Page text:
Health for All

10 Healthy Bones Tips you must know

healthy bones tip

Remember that moment when you drop a pen and bend down for it but can’t get back up without some effort and a cracking sound? It happens to a lot of people. And you have got to take good care of your bones to avoid this situation in the future. Here are some of the things that you can do to help keep bones healthy and flexible through your 60s.

Make sure you get enough calcium

Our bones do contain 99.5 percent of the total calcium in our body so to keep osteoporosis at bay. The first thing to do is make sure you consume enough of this nutrient. Osteoporosis is a health condition that makes your bones fragile and weak. It affects an estimated 75 million people in Europe, USA and Japan that makes it super widespread. Important and priceless calcium leaves your body daily through your skin, nails, hair, sweat, urine and faeces. Our body isn’t trained to make calcium on its own, so it needs to get it from food.

When it doesn’t get enough, it starts consuming the calcium in your bones. According to the National Osteoporosis foundation, the amount of calcium you need both from food and supplements depends on your gender and age. Women aged 50 and younger need a thousand milligrams daily while ladies aged 50 and older need 1200 milligrams daily. Men age 70 and younger need 1000 milligrams daily and those who are 70 and older need 1200 milligrams daily. The best sources of calcium are sardines. A 3-ounce serving has 325 milligrams of calcium. Canned salmon will give you 180 milligrams of calcium with a 3-ounce serving. Other sources include soybeans, tofu, almonds, cheese, milk, spinach and orange juice.

Vitamin D

According to the International osteoporosis foundation, osteoporosis causes more than 80.9 million fractures annually. This results in an osteoporotic fracture every three seconds. Vitamin D is one of the most important micronutrients in our bodies. It’s also called the sunshine vitamin as it’s produced in your body when you’re exposed to sunlight. Vitamin D is involved in numerous processes including brain function.

It’s also essential for healthy bones and teeth simply because it helps to absorb calcium. Even if you get enough calcium but not enough vitamin D, you are still at risk of getting osteoporosis. Beside s that you may also exposed to osteomalacia, a softening of the bones. The National Institute of Health recommends 15 micrograms daily from ages 1 to 70. This including periods of pregnancy and breastfeeding and 20 micrograms for older people. Your best sources of vitamin D are fatty fish like tuna and salmon, dairy products, cereals, beef liver, cheese and eggs.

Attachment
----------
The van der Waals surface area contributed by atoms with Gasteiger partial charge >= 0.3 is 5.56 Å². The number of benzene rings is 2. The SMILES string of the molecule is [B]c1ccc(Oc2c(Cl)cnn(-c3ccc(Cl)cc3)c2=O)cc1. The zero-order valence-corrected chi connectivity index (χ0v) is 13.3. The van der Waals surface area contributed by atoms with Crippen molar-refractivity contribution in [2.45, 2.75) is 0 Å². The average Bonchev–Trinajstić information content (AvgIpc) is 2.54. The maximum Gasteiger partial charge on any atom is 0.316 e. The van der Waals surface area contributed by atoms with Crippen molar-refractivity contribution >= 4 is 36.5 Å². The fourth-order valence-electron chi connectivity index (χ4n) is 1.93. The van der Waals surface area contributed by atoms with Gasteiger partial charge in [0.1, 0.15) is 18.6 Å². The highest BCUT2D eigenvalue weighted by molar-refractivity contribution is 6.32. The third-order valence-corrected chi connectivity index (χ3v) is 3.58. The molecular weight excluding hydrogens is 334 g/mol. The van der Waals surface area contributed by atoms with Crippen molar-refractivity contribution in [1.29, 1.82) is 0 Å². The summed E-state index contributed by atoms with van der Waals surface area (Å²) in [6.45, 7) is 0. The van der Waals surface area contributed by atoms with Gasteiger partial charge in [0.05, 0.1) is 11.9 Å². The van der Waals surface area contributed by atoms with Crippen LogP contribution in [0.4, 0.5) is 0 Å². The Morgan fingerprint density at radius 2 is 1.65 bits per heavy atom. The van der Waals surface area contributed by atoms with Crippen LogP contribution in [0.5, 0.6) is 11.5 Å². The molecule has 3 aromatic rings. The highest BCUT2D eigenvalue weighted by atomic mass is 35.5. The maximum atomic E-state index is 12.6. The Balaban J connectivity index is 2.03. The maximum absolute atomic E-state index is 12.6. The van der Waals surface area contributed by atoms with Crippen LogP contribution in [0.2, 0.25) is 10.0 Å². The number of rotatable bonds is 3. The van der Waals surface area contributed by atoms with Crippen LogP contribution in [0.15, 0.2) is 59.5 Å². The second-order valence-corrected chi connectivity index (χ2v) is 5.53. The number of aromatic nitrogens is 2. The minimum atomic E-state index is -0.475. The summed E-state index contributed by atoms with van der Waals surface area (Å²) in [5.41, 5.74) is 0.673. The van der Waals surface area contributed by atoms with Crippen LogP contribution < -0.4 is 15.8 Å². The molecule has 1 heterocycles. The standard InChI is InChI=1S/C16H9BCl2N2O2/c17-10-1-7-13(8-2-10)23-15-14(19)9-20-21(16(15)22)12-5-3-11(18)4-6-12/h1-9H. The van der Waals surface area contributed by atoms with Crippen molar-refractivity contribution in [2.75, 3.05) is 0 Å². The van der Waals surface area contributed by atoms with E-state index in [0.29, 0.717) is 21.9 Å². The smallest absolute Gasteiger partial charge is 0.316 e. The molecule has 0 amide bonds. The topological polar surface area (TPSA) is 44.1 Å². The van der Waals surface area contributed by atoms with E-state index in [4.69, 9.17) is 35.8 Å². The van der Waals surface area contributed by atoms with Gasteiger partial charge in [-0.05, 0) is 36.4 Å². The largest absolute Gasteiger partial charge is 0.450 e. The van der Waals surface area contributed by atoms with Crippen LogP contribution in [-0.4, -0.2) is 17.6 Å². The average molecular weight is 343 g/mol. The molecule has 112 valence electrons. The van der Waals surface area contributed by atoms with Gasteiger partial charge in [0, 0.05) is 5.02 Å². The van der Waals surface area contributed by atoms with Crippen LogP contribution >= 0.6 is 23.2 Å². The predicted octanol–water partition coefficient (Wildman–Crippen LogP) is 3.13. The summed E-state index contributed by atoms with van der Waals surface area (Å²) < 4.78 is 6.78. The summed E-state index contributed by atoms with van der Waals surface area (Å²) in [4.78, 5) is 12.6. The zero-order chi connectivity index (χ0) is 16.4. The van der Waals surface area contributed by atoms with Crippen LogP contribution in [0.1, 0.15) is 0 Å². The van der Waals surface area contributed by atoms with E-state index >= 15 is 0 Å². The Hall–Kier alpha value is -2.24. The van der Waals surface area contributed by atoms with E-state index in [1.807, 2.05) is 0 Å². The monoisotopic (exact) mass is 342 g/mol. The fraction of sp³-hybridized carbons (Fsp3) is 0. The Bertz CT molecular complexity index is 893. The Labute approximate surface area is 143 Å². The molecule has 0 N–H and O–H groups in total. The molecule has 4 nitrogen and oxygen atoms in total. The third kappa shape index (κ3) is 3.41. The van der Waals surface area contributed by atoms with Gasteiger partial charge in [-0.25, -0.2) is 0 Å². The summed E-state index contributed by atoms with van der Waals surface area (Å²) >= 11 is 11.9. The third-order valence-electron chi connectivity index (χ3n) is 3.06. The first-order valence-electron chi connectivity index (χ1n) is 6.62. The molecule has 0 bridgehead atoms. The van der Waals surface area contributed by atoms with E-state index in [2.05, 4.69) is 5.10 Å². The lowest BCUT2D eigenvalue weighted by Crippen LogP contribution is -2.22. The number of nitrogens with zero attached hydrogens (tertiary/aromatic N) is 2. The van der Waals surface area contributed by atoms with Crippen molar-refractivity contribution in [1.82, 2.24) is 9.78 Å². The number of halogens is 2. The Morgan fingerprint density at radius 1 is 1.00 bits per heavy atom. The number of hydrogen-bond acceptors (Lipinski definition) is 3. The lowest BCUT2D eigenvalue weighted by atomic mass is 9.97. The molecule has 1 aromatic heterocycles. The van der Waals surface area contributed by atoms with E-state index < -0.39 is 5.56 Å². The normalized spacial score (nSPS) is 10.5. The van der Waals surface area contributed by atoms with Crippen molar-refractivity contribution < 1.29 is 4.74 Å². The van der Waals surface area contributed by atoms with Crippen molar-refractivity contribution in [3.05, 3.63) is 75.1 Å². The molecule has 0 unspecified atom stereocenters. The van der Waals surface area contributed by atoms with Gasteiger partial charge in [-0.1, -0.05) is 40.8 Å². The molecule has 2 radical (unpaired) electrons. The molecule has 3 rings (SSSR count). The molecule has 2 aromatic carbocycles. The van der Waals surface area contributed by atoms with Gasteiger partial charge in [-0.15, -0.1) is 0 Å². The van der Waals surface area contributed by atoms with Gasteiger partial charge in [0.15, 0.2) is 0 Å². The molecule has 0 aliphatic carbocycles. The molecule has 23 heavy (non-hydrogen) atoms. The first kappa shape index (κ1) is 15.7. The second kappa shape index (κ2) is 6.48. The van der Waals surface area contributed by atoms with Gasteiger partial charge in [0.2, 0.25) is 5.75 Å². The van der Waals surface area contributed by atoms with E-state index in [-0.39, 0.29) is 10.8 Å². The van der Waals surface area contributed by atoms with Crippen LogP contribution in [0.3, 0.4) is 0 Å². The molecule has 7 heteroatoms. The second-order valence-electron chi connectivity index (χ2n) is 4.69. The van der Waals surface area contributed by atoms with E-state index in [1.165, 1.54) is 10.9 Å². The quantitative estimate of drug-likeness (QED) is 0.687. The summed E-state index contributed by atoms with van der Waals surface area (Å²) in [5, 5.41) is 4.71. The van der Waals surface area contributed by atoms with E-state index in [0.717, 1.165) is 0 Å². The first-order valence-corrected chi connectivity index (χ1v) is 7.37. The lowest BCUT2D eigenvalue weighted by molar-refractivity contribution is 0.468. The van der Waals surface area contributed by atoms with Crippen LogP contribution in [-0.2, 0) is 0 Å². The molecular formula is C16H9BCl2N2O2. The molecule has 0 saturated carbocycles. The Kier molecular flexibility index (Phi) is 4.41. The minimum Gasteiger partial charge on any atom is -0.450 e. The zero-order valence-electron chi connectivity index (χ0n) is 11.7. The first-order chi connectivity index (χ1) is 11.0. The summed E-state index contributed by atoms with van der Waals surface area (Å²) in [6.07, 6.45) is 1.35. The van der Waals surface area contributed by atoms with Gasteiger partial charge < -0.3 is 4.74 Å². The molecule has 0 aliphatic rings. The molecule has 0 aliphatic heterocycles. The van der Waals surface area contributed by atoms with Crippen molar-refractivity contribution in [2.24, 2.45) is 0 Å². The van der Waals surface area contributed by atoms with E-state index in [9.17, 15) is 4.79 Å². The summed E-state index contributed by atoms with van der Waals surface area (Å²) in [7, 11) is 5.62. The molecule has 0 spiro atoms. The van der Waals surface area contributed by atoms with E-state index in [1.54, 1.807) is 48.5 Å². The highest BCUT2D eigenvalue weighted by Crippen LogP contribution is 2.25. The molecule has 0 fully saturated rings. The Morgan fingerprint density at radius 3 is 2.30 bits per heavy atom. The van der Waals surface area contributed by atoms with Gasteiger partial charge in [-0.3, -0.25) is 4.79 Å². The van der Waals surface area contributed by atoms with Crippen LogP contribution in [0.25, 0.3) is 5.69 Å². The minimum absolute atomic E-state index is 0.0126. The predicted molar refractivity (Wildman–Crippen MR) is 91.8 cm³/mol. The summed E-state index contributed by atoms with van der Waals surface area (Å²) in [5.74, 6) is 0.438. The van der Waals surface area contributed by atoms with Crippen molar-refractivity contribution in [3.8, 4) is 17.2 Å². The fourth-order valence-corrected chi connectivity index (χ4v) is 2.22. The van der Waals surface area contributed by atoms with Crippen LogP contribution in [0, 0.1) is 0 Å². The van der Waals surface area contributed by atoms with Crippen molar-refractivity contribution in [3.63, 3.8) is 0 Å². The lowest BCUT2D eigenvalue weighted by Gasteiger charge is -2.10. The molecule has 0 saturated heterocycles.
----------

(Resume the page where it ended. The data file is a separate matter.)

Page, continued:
Maintain your normal weight

A strict diet may help you lose a couple of extra pounds but it’s not a healthy way to deal with them. More importantly losing weight especially during the early postmenopausal period put your bones at risk of low bone mass and increased bone loss. On the other hand, obesity is also a risk factor contributing to bone fractures and breaks. This was proven by a group of scientists working for the American Society for Bone and Mineral Research. The best option is to maintain your regular weight without setting yourself on a weight rollercoaster with abrupt ups and downs. Never go on a crash diet or a low-calorie diet and try not to put on too much weight especially in short periods of time. Adopt a healthy lifestyle, opt for a well-balanced diet plan and stay physically active.

Exercise

After the age of 30 our bodies start to lose their bone mass gradually. To help your bones stay healthy for as long as possible, you need to keep them in shape with physical activity. Our bones need exercise just like our muscles do. The National Institute of Arthritis and Musculoskeletal and Skin Diseases recommends weight-bearing types of exercise, weight training, brisk walking, jogging and even dancing. Consult your doctor before starting any program and remember to listen to your body.

Quit smoking